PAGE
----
We’ve covered a variety of vitamins and minerals in our “Nutrient in the Spotlight” series, including vitamin C, thiamin, iron, vitamin E, and choline. Next up is zinc, a mineral needed by more than 200 different enzymes in the body.
Why do we need zinc?
Zinc is essential in the production of DNA and the reproduction of cells; our bodies wouldn’t get far without it. The wound healing process and the immune system also need zinc to function.
How much do we need?
Adult males need around 11 milligrams per day, while females need 8 daily. Needs for women do increase during pregnancy and breastfeeding.
Are deficiencies common?
Zinc deficiency is not common in the United States, but wherever malnutrition is common it can occur. Certain groups are more vulnerable to zinc deficiency, including those who have had bariatric surgery, women who breastfeed past six months, and those who follow a vegan diet.
Inadequate zinc during childhood can severely stunt growth, and a zinc deficiency during pregnancy is likely to cause birth defects. Other symptoms of this condition include hair loss, losing senses of smell and taste, diarrhea, and reduced immunity.
It is possible to consume an excessive amount of zinc, which leads to diarrhea, nausea, headaches, and eventually heart problems. Eating a very large amount of beef on a daily basis (about 12-16 ounces) or eating oysters regularly can put you over the recommended upper limit of 40 milligrams per day. Although this is excessive for most, the rise of “carnivore” diets has raised the likelihood of zinc toxicity in certain individuals.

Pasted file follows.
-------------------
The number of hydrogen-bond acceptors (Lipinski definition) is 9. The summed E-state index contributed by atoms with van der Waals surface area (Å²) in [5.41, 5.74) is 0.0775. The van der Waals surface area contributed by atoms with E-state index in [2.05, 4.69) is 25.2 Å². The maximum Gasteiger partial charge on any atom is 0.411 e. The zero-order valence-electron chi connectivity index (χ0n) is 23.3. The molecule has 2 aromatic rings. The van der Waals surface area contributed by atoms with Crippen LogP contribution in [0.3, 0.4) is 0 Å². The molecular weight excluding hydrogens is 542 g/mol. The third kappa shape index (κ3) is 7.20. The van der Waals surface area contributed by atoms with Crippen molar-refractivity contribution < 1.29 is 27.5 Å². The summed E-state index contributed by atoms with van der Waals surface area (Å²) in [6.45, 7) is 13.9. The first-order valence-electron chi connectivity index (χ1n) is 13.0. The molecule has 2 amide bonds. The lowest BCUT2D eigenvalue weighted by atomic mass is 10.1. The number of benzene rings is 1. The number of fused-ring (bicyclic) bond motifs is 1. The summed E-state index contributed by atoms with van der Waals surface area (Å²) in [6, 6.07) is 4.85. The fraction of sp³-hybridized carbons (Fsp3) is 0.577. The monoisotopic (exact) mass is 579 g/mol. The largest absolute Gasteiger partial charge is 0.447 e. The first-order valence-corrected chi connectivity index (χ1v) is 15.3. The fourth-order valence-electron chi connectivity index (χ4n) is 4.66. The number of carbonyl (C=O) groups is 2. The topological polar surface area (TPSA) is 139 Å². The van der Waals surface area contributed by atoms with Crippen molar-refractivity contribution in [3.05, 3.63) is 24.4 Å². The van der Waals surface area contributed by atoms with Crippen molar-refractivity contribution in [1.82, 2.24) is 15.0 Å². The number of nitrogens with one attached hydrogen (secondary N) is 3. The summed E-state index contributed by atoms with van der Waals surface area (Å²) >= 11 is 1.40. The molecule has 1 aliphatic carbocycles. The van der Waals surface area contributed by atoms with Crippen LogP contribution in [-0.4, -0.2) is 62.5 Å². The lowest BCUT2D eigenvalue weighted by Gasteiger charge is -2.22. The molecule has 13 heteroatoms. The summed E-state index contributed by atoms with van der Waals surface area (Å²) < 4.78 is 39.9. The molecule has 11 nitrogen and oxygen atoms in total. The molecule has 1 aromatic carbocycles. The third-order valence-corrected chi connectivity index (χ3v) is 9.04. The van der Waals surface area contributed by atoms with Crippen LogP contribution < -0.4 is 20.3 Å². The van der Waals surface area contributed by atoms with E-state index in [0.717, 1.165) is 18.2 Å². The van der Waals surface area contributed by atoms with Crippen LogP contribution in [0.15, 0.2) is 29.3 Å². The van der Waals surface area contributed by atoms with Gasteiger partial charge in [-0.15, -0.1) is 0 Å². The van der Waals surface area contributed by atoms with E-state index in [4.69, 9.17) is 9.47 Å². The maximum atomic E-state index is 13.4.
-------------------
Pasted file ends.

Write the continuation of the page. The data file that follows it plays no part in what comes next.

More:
Which foods contain zinc?
Most foods contain at least trace amounts of zinc, but here are the best sources:
Ground beef (3 ounces): 5.6 mg
Crab (3 ounces): 3.2 mg
Wheat bran (1/2 cup): 2.1 mg
Pork loin (3 ounces): 1.8 mg
Sunflower seeds (1 ounce): 1.5 mg
Milk (1 cup): 1.0 mg
Almonds (1 ounce): 0.9 mg
Kidney beans (1/2 cup): 0.8 mg
Peanut butter (2 Tablespoons): 0.8 mg
As mentioned earlier, oysters contain an exceptionally high amount of zinc. Six oysters provide approximately 75 milligrams of zinc, almost double the recommended daily upper limit. Eating oysters on occasion is unlikely to be a problem, but daily consumption could lead to the health complications listed above.